wits


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wit 1

 (wĭt)
n.
1.
a. The natural ability to perceive and understand; intelligence.
b. often wits Practical intelligence; shrewdness or resourcefulness: living by one's wits.
c. wits Sound mental faculties; sanity: scared out of my wits.
2.
a. The ability to express oneself intelligently in a playful or humorous manner, often in overturning audience expectations: a writer with a scintillating wit.
b. A person noted for this ability, especially in conversation: "My mother, the family wit and teaser, knew better than to joke about the disaster" (Donald Hall).
c. Intelligent playfulness or humor in expression, as in speech, writing, or art: novels known for their wit and inventiveness.
d. A person of exceptional intelligence.
Idioms:
at (one's) wits' end
At the limit of one's mental resources; utterly at a loss.
have/keep (one's) wits about (one)
To remain alert or calm, especially in a crisis.

[Middle English, from Old English; see weid- in Indo-European roots.]

wit 2

 (wĭt)
v. wist (wĭst), wit·ting (wĭt′ĭng), first and third person singular present tense wot (wŏt) Archaic
v.tr.
To be or become aware of; learn.
v.intr.
To know.
Idiom:
to wit
That is to say; namely.

[Middle English, from Old English witan; see weid- in Indo-European roots.]

wits

(wɪts)
pl n
1. (sometimes singular) the ability to reason and act, esp quickly (esp in the phrase have one's wits about one)
2. (sometimes singular) right mind, sanity (esp in the phrase out of one's wits)
3. at one's wits' end at a loss to know how to proceed
4. five wits obsolete the five senses or mental faculties
5. live by one's wits to gain a livelihood by craftiness and cunning rather than by hard work

Wits

(wɪts)
n
(Education) informal South African University of the Witwatersrand
ThesaurusAntonymsRelated WordsSynonymsLegend:
Noun1.wits - the basic human power of intelligent thought and perception; "he used his wits to get ahead"; "I was scared out of my wits"; "he still had all his marbles and was in full possession of a lively mind"
intelligence - the ability to comprehend; to understand and profit from experience
Translations
References in classic literature ?
Being still too young to go often to the theater, and not rich enough to afford any great outlay for private performances, the girls put their wits to work, and necessity being the mother of invention, made whatever they needed.
and Tom mentally girded himself for a battle of wits.
More than once they put their wits together to rescue some unfortunate farmer from the clutches of Wick Cutter, the Black Hawk money-lender.
When the appetites of the whole were appeased, the squaws removed the trenchers and gourds, and the two parties began to prepare themselves for a subtle trial of their wits.
In his younger days--for, after all, there was a dim tradition that he had been, not young, but younger--Uncle Venner was commonly regarded as rather deficient, than otherwise, in his wits.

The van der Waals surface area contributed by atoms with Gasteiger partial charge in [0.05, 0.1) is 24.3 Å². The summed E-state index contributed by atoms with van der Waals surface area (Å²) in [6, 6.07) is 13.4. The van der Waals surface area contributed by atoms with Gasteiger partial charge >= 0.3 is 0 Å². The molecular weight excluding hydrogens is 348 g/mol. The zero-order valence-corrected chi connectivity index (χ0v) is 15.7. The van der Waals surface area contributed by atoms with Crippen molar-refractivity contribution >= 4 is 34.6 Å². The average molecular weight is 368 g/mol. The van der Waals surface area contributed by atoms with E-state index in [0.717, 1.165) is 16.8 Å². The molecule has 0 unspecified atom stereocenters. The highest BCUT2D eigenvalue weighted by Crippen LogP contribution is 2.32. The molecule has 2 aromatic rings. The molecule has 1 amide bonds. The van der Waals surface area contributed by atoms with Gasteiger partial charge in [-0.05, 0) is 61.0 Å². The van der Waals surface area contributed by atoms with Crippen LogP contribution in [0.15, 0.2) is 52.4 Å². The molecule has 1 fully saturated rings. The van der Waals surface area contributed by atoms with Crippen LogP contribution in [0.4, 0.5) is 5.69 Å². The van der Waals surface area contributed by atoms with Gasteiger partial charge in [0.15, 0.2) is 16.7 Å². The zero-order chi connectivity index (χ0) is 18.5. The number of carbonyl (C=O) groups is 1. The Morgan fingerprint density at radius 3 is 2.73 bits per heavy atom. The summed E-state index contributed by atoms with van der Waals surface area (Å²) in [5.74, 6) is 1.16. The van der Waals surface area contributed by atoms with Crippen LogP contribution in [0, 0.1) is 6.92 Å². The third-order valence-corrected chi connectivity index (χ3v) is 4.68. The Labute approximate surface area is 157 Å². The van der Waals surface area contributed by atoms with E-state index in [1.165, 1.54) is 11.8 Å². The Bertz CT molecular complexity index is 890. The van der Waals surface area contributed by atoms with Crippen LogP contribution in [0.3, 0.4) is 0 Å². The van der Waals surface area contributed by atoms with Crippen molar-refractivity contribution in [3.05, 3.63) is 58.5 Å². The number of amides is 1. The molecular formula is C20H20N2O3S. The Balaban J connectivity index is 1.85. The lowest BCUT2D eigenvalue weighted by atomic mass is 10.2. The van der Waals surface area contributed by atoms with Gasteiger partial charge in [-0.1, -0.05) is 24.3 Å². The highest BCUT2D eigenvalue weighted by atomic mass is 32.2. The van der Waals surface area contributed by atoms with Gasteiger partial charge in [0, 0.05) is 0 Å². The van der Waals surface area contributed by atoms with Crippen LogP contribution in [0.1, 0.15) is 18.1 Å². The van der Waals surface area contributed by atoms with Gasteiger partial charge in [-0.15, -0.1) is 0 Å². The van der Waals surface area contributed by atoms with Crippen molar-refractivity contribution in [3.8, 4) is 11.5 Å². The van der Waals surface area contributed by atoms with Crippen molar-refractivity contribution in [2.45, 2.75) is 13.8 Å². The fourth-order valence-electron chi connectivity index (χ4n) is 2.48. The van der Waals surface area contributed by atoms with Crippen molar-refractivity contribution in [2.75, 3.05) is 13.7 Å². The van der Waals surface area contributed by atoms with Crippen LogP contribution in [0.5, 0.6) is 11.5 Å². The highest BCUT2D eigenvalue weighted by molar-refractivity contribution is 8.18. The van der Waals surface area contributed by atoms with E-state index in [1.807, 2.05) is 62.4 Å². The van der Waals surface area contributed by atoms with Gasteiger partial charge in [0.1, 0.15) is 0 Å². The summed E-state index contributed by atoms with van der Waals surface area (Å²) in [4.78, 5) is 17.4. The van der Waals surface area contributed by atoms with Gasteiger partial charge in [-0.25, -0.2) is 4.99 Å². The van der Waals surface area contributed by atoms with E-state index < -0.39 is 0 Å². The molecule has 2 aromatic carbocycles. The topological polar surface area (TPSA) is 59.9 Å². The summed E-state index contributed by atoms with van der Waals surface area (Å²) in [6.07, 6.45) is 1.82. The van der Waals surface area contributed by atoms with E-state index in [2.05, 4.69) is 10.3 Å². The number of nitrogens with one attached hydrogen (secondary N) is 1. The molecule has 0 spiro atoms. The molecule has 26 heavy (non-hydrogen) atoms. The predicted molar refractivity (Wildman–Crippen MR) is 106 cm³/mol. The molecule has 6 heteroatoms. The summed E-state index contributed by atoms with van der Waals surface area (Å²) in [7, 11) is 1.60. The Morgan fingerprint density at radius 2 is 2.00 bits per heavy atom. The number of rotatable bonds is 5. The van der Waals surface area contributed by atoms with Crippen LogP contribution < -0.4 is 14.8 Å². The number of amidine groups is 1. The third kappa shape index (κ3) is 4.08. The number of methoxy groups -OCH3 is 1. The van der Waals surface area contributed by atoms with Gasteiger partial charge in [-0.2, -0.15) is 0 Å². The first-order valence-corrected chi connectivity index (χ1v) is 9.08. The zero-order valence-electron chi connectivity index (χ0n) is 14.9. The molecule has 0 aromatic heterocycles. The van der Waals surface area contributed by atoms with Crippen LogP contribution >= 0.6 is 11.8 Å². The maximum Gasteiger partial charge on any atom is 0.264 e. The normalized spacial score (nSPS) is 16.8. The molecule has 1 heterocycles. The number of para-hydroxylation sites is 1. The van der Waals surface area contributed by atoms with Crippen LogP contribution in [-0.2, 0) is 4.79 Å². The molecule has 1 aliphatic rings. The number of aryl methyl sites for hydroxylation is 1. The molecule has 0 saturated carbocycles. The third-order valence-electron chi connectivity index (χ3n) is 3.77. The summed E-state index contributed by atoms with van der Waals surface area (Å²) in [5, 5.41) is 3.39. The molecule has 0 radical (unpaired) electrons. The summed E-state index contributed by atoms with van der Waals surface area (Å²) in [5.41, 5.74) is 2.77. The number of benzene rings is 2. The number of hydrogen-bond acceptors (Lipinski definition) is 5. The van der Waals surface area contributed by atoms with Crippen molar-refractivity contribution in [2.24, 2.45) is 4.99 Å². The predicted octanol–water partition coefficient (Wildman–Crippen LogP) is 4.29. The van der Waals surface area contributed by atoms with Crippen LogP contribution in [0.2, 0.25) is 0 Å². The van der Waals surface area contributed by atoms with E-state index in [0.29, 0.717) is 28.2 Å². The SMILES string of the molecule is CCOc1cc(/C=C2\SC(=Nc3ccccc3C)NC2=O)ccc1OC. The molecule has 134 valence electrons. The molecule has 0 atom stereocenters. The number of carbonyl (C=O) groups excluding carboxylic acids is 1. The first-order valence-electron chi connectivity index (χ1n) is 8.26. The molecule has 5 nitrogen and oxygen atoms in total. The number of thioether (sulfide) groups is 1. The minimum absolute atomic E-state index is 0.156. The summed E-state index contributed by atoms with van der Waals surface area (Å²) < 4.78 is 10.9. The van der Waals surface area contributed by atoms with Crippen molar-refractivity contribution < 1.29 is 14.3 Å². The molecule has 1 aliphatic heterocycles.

I felt that I might, perhaps, after all, succeed in keeping my wits about me.
He was sure to go to the railway station just as the train was coming in, and cabs and carriages, carts and omnibuses were all trying to get over the bridge together; that bridge wanted good horses and good drivers when the railway bell was ringing, for it was narrow, and there was a very sharp turn up to the station, where it would not have been at all difficult for people to run into each other, if they did not look sharp and keep their wits about them.
Anybody who could invent a new imitation had been sure of a fortune from old Durham, said Jurgis' informant; but it was hard to think of anything new in a place where so many sharp wits had been at work for so long; where men welcomed tuberculosis in the cattle they were feeding, because it made them fatten more quickly; and where they bought up all the old rancid butter left over in the grocery stores of a continent, and "oxidized" it by a forced-air process, to take away the odor, rechurned it with skim milk, and sold it in bricks in the cities
Practical jokes worthy of the English wits of the first quarter of the far-off nineteenth century were sprung here and there and yonder along the line, and compelled the delightedest applause; and sometimes when a bright remark was made at one end of the procession and started on its travels toward the other, you could note its progress all the way by the sparkling spray of laughter it threw off from its bows as it plowed along; and also by the blushes of the mules in its wake.
Because, you know, when you get scared that way, and it keeps running on, and getting worse and worse all the time, and your wits gets to addling, and you get to doing all sorts o' wild things, and by and by you think to yourself, spos'n I was a boy, and was away up there, and the door ain't locked, and you --" She stopped, looking kind of wondering, and then she turned her head around slow, and when her eye lit on me -- I got up and took a walk.
Wilson knew Roxy by sight, and when the duel of wits begun to play out, he stepped outside to gather in a record or two.
She kep' me so surprised I didn't have my wits about me.